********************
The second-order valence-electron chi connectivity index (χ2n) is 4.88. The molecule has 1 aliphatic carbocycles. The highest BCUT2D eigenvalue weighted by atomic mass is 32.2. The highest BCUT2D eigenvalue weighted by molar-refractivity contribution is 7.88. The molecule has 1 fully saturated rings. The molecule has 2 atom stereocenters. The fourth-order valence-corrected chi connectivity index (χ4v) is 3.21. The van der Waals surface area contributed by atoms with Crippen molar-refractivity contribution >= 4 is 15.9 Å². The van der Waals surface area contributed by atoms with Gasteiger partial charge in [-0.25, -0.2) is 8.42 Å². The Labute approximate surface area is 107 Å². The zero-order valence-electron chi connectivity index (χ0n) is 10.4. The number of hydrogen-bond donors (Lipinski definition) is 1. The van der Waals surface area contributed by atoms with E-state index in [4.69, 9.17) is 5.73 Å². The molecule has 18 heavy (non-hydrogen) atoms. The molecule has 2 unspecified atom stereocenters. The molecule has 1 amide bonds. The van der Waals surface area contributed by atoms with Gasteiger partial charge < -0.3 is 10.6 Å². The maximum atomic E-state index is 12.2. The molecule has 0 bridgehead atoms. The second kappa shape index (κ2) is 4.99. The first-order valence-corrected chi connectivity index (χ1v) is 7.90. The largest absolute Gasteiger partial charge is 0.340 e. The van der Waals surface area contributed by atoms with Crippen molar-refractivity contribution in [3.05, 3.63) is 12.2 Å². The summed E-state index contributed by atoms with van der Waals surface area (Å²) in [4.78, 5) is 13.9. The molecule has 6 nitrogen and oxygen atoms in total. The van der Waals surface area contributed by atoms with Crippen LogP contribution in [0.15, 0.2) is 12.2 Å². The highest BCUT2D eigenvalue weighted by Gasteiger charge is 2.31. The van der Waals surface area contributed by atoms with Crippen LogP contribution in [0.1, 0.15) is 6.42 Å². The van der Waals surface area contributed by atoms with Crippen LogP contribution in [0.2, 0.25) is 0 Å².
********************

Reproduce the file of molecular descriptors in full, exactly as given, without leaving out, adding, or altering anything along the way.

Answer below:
The second-order valence-electron chi connectivity index (χ2n) is 4.88. The molecule has 1 aliphatic carbocycles. The highest BCUT2D eigenvalue weighted by atomic mass is 32.2. The highest BCUT2D eigenvalue weighted by molar-refractivity contribution is 7.88. The molecule has 1 fully saturated rings. The molecule has 2 atom stereocenters. The fourth-order valence-corrected chi connectivity index (χ4v) is 3.21. The van der Waals surface area contributed by atoms with Crippen molar-refractivity contribution >= 4 is 15.9 Å². The van der Waals surface area contributed by atoms with Gasteiger partial charge in [-0.25, -0.2) is 8.42 Å². The Labute approximate surface area is 107 Å². The zero-order valence-electron chi connectivity index (χ0n) is 10.4. The number of hydrogen-bond donors (Lipinski definition) is 1. The van der Waals surface area contributed by atoms with E-state index in [4.69, 9.17) is 5.73 Å². The molecule has 18 heavy (non-hydrogen) atoms. The molecule has 2 unspecified atom stereocenters. The molecule has 1 amide bonds. The van der Waals surface area contributed by atoms with Gasteiger partial charge < -0.3 is 10.6 Å². The maximum atomic E-state index is 12.2. The molecule has 0 bridgehead atoms. The second kappa shape index (κ2) is 4.99. The first-order valence-corrected chi connectivity index (χ1v) is 7.90. The largest absolute Gasteiger partial charge is 0.340 e. The van der Waals surface area contributed by atoms with Crippen molar-refractivity contribution in [3.05, 3.63) is 12.2 Å². The summed E-state index contributed by atoms with van der Waals surface area (Å²) in [4.78, 5) is 13.9. The molecule has 6 nitrogen and oxygen atoms in total. The van der Waals surface area contributed by atoms with Crippen LogP contribution in [0.15, 0.2) is 12.2 Å². The highest BCUT2D eigenvalue weighted by Gasteiger charge is 2.31. The van der Waals surface area contributed by atoms with Crippen LogP contribution in [0.1, 0.15) is 6.42 Å². The van der Waals surface area contributed by atoms with Crippen LogP contribution in [0.2, 0.25) is 0 Å².